The NY filmmaker creates surreal short self-portraits
Mia Kerin forgoes the stagnant world of lookalike, scrollable selfies to capture what she calls comedic self-portraits – surrealist supercuts of sexual trysts, candid bedroom dancing on Instagram that grasps at moments of intimacy and humour our guts-spilling society usually has so little time for. As a filmmaker, she explores the relationship between what is seen and what is known.
Florida born and New York-based, Kerin has worked with human psyche-opening portraitist Richard Kern, as well as otherworldly British photographer Mark Borthwick on ongoing projects. A student in Ithaca, she now has two films in pre-production: one unpacks a girl’s reality on a whole other bizarre level than the drug trips she craves, another chronicles her grandparents’ relationship as they move from the Philippines to New York City, layered with flashbacks and the hint of false memories.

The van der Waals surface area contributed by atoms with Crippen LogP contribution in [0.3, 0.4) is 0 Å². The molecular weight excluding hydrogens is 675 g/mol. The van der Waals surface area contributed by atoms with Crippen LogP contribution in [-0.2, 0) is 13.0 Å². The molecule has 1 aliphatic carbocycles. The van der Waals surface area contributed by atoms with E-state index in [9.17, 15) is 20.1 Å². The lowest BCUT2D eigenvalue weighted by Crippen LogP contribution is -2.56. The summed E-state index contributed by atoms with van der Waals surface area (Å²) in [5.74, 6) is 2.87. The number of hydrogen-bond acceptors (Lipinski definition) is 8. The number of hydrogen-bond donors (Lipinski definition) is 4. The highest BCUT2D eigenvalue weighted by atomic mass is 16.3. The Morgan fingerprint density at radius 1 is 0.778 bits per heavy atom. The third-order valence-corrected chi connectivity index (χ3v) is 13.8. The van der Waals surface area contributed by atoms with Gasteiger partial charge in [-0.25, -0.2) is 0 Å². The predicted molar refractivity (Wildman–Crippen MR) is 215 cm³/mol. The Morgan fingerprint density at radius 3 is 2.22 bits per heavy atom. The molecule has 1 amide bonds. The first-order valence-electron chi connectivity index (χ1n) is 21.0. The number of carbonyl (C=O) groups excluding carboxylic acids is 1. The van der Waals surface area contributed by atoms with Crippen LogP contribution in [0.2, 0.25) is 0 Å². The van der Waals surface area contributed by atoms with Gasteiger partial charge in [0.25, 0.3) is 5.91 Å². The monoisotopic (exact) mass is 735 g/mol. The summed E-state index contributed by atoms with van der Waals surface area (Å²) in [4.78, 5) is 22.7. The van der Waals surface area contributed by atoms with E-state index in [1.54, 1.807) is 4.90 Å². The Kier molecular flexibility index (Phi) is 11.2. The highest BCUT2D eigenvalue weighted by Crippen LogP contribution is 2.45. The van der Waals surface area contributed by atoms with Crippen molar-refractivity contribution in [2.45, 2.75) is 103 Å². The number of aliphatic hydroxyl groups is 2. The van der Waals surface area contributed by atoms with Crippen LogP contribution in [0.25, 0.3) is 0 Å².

Keen to push the boundaries for what we absorb, what entertains, and makes us think across mediums, Kerin is also the co-editor of new NYC publication Civilization, an indie mag tapping into the multi-sensory stories and feelings of the city. Contributors include author Darcie Wilder and Mushpit’s Bertie Brandes. The young filmmaker, editor, and artist’s forthcoming works will push us to see things very differently than our timelines allow for right now.